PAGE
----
Candidates for right ventricular (RV) pacing with no class I indication for cardiac resynchronization therapy (CRT) still had better outcomes with a CRT defibrillator than a traditional implantable cardioverter defibrillator (ICD), according to a retrospective cohort study.
Compared with dual chamber ICDs, CRT defibrillators were associated with lower rates of 1-year all-cause mortality (13.3% vs 15.7%, adjusted HR 0.70, 95% CI 0.57-0.87) and fewer heart failure hospitalizations (13.5% vs 15.7%, adjusted HR 0.77, 95% CI 0.61-0.97).
Complication rates during implantation came out similar between the two types of devices (10.8% vs 9.3%), reported a group led by Ryan Borne, MD, of the University of Colorado in Aurora, in a study published online in JAMA Network Open.
“While the current study has limitations inherent in observational research, including inability to determine causality, it adds to the limited data that support the more frequent use of CRT among patients with mildly reduced LVEF [left ventricular ejection fraction] and anticipated high RV pacing requirement,” they concluded.
Their study included 3,100 Medicare beneficiaries in the National Cardiovascular Data Registry ICD Registry who received their devices from 2010 to 2016.
That span captured the years before and after the 2013 publication of BLOCK-HF, a trial that showed that patients with a bradycardia pacing indication and mildly reduced LVEF had better outcomes on biventricular pacing over standard RV pacing.
In 2018, CRT gained a class IIa recommendation for such patients in arrhythmia guidelines.
“While the outcome of death was not detectable in BLOCK-HF, we observed an association between CRT-D [CRT defibrillator] and death despite the fact that patients in the current study tended to be older, with lower LVEF and greater burden of comorbidities, including prior MI, hypertension, and diabetes,” according to Borne’s team.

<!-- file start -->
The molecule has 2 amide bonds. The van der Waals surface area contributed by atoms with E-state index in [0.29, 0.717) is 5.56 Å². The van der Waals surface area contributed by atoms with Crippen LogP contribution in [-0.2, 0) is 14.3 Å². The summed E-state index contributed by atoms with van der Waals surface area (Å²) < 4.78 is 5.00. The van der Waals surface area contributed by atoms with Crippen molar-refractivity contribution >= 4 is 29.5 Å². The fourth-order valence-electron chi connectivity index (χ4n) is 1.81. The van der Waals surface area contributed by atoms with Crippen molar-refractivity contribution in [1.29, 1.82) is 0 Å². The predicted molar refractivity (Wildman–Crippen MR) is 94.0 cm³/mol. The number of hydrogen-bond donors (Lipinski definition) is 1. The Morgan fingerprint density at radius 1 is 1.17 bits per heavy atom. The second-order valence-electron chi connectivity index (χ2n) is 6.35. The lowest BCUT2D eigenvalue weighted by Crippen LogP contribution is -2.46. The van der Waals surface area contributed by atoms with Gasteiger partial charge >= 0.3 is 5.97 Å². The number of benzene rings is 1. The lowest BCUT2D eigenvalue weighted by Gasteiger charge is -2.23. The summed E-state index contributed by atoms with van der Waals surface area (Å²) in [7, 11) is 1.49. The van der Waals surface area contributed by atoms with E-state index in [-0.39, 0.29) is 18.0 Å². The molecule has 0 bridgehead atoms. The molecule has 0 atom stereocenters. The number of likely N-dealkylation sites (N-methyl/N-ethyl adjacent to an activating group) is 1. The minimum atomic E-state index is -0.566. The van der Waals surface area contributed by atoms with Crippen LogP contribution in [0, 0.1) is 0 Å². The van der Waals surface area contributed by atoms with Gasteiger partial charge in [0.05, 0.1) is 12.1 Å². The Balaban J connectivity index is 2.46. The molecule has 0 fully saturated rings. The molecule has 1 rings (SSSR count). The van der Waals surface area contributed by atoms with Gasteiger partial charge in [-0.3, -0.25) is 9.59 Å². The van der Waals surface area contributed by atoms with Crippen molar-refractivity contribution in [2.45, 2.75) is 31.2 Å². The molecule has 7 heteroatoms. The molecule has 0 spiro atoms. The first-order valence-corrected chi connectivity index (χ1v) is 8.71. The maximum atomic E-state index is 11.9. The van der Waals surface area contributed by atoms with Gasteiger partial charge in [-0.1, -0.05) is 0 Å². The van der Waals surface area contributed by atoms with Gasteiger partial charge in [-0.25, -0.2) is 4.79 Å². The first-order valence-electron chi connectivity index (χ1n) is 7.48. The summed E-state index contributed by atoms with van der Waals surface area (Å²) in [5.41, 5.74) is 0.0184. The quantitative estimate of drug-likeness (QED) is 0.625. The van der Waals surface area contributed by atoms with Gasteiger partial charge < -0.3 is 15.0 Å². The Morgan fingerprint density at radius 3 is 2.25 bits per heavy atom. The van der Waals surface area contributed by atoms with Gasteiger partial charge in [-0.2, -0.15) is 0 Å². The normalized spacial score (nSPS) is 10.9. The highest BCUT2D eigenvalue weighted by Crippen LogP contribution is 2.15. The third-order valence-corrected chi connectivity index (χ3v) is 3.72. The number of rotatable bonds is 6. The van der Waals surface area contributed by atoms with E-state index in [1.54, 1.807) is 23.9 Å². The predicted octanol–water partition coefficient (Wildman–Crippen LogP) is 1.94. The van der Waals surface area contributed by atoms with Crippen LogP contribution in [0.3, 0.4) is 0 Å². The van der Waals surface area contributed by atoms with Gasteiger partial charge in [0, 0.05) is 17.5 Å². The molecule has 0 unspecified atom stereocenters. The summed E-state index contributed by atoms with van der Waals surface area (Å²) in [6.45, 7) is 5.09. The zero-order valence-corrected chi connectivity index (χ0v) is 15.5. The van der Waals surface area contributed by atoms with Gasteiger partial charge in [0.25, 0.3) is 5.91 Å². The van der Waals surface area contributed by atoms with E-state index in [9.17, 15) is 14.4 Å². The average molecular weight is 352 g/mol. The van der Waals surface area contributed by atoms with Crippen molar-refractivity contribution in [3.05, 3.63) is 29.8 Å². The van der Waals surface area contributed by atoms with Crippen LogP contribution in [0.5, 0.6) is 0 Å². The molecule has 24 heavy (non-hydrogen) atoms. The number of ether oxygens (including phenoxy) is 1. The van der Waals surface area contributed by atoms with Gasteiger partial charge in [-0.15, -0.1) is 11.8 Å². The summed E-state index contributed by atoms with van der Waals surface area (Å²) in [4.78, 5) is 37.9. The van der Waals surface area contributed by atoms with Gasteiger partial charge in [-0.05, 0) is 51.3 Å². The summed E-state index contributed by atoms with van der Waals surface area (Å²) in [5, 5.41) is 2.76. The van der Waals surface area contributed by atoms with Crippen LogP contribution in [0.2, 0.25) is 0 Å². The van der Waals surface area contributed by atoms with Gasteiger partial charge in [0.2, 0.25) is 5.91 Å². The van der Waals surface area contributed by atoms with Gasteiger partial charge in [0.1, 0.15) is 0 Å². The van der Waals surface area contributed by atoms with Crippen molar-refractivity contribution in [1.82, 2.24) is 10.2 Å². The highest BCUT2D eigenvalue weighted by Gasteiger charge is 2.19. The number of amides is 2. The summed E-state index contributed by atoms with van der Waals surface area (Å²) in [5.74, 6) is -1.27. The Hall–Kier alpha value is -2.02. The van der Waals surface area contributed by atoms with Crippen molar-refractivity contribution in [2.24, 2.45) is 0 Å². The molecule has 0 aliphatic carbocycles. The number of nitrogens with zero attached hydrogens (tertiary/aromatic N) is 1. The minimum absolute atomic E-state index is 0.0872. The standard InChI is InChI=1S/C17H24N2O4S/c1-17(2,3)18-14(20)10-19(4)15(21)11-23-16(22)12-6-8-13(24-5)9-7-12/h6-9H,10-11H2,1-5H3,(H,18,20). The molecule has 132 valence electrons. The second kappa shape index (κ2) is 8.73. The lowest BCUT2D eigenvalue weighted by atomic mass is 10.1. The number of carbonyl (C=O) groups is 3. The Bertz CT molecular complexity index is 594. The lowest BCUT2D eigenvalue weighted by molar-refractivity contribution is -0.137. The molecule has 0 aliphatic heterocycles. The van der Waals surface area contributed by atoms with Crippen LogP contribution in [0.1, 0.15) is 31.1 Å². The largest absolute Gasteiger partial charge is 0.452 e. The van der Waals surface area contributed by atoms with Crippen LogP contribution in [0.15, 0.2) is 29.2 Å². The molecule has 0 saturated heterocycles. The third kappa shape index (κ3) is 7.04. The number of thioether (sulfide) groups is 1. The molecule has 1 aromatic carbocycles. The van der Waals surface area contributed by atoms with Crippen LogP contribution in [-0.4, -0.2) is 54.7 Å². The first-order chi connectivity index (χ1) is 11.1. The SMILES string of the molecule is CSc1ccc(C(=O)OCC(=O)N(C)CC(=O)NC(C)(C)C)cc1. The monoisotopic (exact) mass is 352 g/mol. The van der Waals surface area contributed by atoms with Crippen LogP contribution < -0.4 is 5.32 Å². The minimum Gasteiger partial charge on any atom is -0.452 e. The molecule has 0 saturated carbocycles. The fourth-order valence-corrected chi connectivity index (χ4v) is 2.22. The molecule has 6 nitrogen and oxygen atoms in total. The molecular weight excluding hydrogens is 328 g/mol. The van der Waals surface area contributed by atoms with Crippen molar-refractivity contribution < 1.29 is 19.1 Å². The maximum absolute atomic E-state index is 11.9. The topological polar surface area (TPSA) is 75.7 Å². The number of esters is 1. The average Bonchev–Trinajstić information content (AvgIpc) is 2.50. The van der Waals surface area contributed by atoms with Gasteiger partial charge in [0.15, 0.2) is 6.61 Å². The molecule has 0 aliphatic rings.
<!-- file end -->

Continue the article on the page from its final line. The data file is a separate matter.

CRT adoption varied substantially across hospitals, but use rose overall from 48.4% in 2010 to 60.9% in 2016 (P<0.01).
For the study, the authors included ICD Registry participants who were likely to require frequent RV pacing but did not have a class I indication for CRT, excluding those with a previous pacemaker or ICD. Outcomes were followed through Medicare claims data.
The 3,100 people included averaged 76.3 years of age at device implant. Four in five were men. Nearly 70% had ischemic heart disease, with a mean LVEF of 31.2%. About 40% had third-degree atrioventricular block and 30% second-degree block.
During the study period, 54.8% underwent CRT defibrillator placement and 45.2% ICD implantation.
Aside from the observational design of the study, its major limitations included the lack of specific information about device interventions (e.g. ICD shocks) and the reliance on data from a voluntary registry that may not be generalizable to non-participating centers, Borne and colleagues noted.
“Further randomized and real-world investigations are warranted to both confirm the findings seen in BLOCK-HF, which would strengthen the recommendation to a class I indication among those with reduced LVEF, and to potentially expand the use of CRT among patients with normal LVEF and the need for frequent RV pacing, particularly those with evidence of electrical dyssynchrony or wide QRS intervals at baseline,” they said.
“Ultimately, the risk of implanting a device with higher procedural complexity and reduction in battery longevity requiring more frequent generator changes needs to be weighed against the potential benefits,” according to the authors.
The study was supported by the supported by the National Cardiovascular Data Registry.
Borne reported receiving speaker’s fees from Medtronic.